The chapter entitled “The Eucharist and ecclesial communion” reiterates that to receive the communion one needs to be free from the burden of mortal sin.
KASPER: In the First Epistle to the Corinthians Saint Paul has already written that when one takes the Eucharist one puts oneself to the test. The Eucharist and the sacrament of the confession of the sins are necessarily connected. My father, many years ago, did not take communion on Sundays if he hadn’t first confessed, and maybe he might seem a bit exaggerated. But now it seems to me that there is over exaggeration in the opposite direction. One can’t go and take communion without taking account of the state of one’s own conscience.
The document reproposes the norm of the Code of Canon Law whereby those who “obstinately persevere in manifest grievous sin” cannot be admitted to Eucharistic communion. In 1993 the openness of yourself and of Cardinal Lehmann, then Bishop, on the possibility of administering the sacraments to divorced and remarried people made news…
KASPER: I don’t want to go back over that argument. But then we did not say that all remarried divorcees, understood as a sociological category, could take the Eucharist. We suggested only that in the assessment of single cases pastoral discernment is opportune. The rule is to be kept, just as it’s necessary that those who ask to take the sacraments show a sincere intention of conversion. But there are cases in which, for example, people cannot manage to produce the proof of the nullity of their marriage, a nullity of which they are nevertheless sure.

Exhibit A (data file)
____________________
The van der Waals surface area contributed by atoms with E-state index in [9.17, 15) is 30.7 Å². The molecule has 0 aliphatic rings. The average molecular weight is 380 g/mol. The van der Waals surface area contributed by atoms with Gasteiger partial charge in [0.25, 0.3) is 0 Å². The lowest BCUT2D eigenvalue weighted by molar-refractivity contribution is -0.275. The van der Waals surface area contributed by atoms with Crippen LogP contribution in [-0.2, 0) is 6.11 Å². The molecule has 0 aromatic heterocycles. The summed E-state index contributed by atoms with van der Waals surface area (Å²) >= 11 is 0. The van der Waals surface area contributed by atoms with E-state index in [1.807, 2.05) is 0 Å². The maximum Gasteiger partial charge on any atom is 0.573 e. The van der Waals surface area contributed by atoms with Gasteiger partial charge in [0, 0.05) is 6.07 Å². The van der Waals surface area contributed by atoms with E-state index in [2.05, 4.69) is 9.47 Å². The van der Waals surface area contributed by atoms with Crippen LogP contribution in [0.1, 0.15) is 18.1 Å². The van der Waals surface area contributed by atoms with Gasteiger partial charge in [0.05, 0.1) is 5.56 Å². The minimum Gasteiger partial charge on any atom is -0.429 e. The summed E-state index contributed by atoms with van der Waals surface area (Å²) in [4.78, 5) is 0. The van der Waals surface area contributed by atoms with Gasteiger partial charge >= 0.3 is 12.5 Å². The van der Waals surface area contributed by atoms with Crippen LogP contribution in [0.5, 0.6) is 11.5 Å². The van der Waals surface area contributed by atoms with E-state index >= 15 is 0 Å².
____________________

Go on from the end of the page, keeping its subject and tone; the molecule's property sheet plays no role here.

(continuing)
Cardinal Ratzinger himself, some time ago, wrote that the Congregation for the Doctrine of the Faith is also studying the question «whether truly every marriage between two baptized people is ipso facto a sacramental marriage», given the total thoughtlessness with which people often get married…
KASPER: Many people get married in ignorance of the conditions and duties of marriage to which one’s assent is necessary, such as the bond of indissolubility. It’s a situation that must be taken into account when delicate cases have to be judged.
The fifth chapter invites us to be attentive to the liturgical decorum of the Eucharistic celebration. Does it seem a worthwhile reminder, in these times?
KASPER: It seems to me interesting to repeat that the liturgy is not private property, it isn’t a no-man’s-land on which to try out one’s creativity. Already before the Council there were so-called “private masses” that were done in a not very dignified fashion. Now this recall to the sobriety of the liturgical rules of the Church seems to me even more timely.
The encyclical indicates as model the priests and communities that faithfully follow the liturgical rules, «they demonstrate, in silent but eloquent fashion, their love for the Church»…